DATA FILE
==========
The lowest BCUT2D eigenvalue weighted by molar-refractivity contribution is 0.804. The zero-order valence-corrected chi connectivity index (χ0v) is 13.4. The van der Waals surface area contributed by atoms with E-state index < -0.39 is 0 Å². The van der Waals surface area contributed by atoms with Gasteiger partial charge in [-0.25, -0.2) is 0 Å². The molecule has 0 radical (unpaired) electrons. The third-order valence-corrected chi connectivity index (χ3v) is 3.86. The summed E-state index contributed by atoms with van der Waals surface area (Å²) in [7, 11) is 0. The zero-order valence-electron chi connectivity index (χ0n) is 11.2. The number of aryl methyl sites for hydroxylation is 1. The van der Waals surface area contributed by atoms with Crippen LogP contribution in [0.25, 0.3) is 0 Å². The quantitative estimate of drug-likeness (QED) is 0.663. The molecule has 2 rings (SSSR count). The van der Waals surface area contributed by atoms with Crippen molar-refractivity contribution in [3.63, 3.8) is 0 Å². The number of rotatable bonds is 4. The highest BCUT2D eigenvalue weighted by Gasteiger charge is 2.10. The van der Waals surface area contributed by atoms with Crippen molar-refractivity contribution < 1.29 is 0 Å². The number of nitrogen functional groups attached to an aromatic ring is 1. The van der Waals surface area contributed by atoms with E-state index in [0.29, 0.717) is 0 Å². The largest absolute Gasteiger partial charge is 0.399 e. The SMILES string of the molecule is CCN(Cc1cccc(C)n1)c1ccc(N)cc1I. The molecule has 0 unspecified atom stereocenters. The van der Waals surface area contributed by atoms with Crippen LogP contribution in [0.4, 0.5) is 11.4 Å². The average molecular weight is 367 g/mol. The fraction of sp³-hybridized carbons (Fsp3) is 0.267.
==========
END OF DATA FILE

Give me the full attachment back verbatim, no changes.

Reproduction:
The lowest BCUT2D eigenvalue weighted by molar-refractivity contribution is 0.804. The zero-order valence-corrected chi connectivity index (χ0v) is 13.4. The van der Waals surface area contributed by atoms with E-state index < -0.39 is 0 Å². The van der Waals surface area contributed by atoms with Gasteiger partial charge in [-0.25, -0.2) is 0 Å². The molecule has 0 radical (unpaired) electrons. The third-order valence-corrected chi connectivity index (χ3v) is 3.86. The summed E-state index contributed by atoms with van der Waals surface area (Å²) in [7, 11) is 0. The zero-order valence-electron chi connectivity index (χ0n) is 11.2. The number of aryl methyl sites for hydroxylation is 1. The van der Waals surface area contributed by atoms with Crippen LogP contribution in [0.25, 0.3) is 0 Å². The quantitative estimate of drug-likeness (QED) is 0.663. The molecule has 2 rings (SSSR count). The van der Waals surface area contributed by atoms with Crippen molar-refractivity contribution in [3.63, 3.8) is 0 Å². The number of rotatable bonds is 4. The highest BCUT2D eigenvalue weighted by Gasteiger charge is 2.10. The van der Waals surface area contributed by atoms with Crippen molar-refractivity contribution < 1.29 is 0 Å². The number of nitrogen functional groups attached to an aromatic ring is 1. The van der Waals surface area contributed by atoms with E-state index in [0.29, 0.717) is 0 Å². The largest absolute Gasteiger partial charge is 0.399 e. The SMILES string of the molecule is CCN(Cc1cccc(C)n1)c1ccc(N)cc1I. The molecule has 0 unspecified atom stereocenters. The van der Waals surface area contributed by atoms with Crippen LogP contribution in [0.4, 0.5) is 11.4 Å². The average molecular weight is 367 g/mol. The fraction of sp³-hybridized carbons (Fsp3) is 0.267.